Melvin Kearney II

Melvin Kearney II

Tarboro veteran part of ‘Nashville’ cast

By Darla Slipke

Staff Writer

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Melvin Kearney II served two combat tours in Iraq with the N.C. National Guard before landing a role on ABC’s television show “Nashville.”

So when filming began on a special episode designed to honor the troops, Kearney knew exactly where he wanted to be when the show aired ­– at home with his friends and family.

On a Wednesday night in May, Kearney held a watch party at Ribeyes Steakhouse in Tarboro for people in the community and soldiers with whom he served. Some of them were being reunited for the first time in several years.

“We’re one big family,” said Kearney, 31, a 2001 Tarboro High School graduate. “Brothers and sisters for life.”

Kearney, who plays “Bo,” the bodyguard for Hayden Panettiere’s character, Juliette Barnes, said acting has been therapeutic for him because it allows him to tap into feelings and emotions and reconnect with a person that he buried away. He stumbled into the television role rather unintentionally.

After Kearney’s second tour in Iraq, he went to Walter Reed Army Medical Center in Washington, D.C., for a couple of months to visit Michael Beck, a fellow soldier from Rocky Mount who was severely wounded during a mortar explosion in Iraq. It was there that Kearney said he discovered his calling.

Kearney became an advocate for severely wounded, ill and injured soldiers, veterans and their families through the Army Wounded Warrior Program.

A soldier’s wife suggested that Kearney put his photo on the back of a business card, so Kearney found a photographer in Nashville to take his picture. The photographer asked if he could pass along Kearney’s information for a new show that was coming to Nashville. That eventually led to “Bo.”

A recent episode of “Nashville” was filmed at Fort Campbell in Kentucky.

Kearney said everyone wanted to know where he planned to watch the episode when it aired. He wanted to watch it with his “battle buddies” in the same community that sent them care packages and lifted them up during their time overseas.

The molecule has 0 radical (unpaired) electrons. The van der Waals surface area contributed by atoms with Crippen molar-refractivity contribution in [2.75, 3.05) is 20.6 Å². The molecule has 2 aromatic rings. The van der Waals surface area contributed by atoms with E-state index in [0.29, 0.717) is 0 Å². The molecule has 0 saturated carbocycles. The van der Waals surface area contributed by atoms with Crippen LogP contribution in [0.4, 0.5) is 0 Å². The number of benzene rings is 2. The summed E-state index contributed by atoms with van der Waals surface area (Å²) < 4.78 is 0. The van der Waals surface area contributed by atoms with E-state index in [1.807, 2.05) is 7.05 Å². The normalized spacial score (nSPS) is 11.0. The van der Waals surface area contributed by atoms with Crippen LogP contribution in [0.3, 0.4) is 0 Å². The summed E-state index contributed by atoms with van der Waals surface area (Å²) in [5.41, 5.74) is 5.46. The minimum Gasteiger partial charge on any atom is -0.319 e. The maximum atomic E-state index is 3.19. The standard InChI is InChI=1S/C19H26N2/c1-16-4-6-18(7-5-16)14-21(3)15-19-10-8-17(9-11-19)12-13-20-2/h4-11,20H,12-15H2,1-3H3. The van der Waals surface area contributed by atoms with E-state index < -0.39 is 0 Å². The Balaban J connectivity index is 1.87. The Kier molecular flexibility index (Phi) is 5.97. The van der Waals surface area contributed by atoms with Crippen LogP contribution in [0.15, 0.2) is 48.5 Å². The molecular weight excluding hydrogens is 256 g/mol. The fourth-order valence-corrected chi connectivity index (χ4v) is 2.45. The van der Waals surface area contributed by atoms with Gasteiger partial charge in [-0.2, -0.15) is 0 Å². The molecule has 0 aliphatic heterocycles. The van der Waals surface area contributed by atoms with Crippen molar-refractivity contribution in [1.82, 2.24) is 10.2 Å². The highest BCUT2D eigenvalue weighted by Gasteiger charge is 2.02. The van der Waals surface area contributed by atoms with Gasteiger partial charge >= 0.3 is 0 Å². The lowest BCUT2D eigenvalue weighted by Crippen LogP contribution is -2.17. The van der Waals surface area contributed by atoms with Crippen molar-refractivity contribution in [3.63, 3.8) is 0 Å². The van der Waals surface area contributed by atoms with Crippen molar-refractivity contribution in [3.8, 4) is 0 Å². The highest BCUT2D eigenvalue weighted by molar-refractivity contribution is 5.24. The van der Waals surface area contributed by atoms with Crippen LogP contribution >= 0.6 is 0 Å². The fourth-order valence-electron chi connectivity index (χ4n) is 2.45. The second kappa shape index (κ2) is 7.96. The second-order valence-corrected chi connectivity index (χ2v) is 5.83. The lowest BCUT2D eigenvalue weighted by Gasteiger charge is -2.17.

“We went through so much together,” Kearney said.

Before the show started, the group gathered in a room at Ribeyes and snacked on chicken wings and other food as they updated each other about their lives, showed off new additions to their families and told stories.

The room erupted when Kearney appeared on a big screen TV in the corner of the room.

A number of people who served with Kearney attended the viewing party Wednesday, including Beck, who came with his wife and two daughters.

Kearney said Beck has been an inspiration to him.

“I take his photo everywhere I go, and I look at it every day because it keeps me encouraged,” Kearney said. “It reminds me not to forget and how precious life is and how anything can change in a matter of a moment, but when it does, you have two choices. You can give up, or you can keep going.”

The people who gathered last month aren’t the only ones who have inspired Kearney, who has made it his mission to help and inspire others.

Before Kearney’s first tour in Iraq, his mother died from cancer. During his second tour in Iraq, five of the soldiers he served with were killed in action and others were wounded.

After he came back, his sister died.

Before his mom died, she shared some wisdom with Kearney.

He said he didn’t get it then, but he does now.

“My mom said, you can choose to never have a bad day again,” Kearney said.

“You can’t control your circumstances or situation, but you can control your attitude and be positive and smile. Keep the faith, and I do.”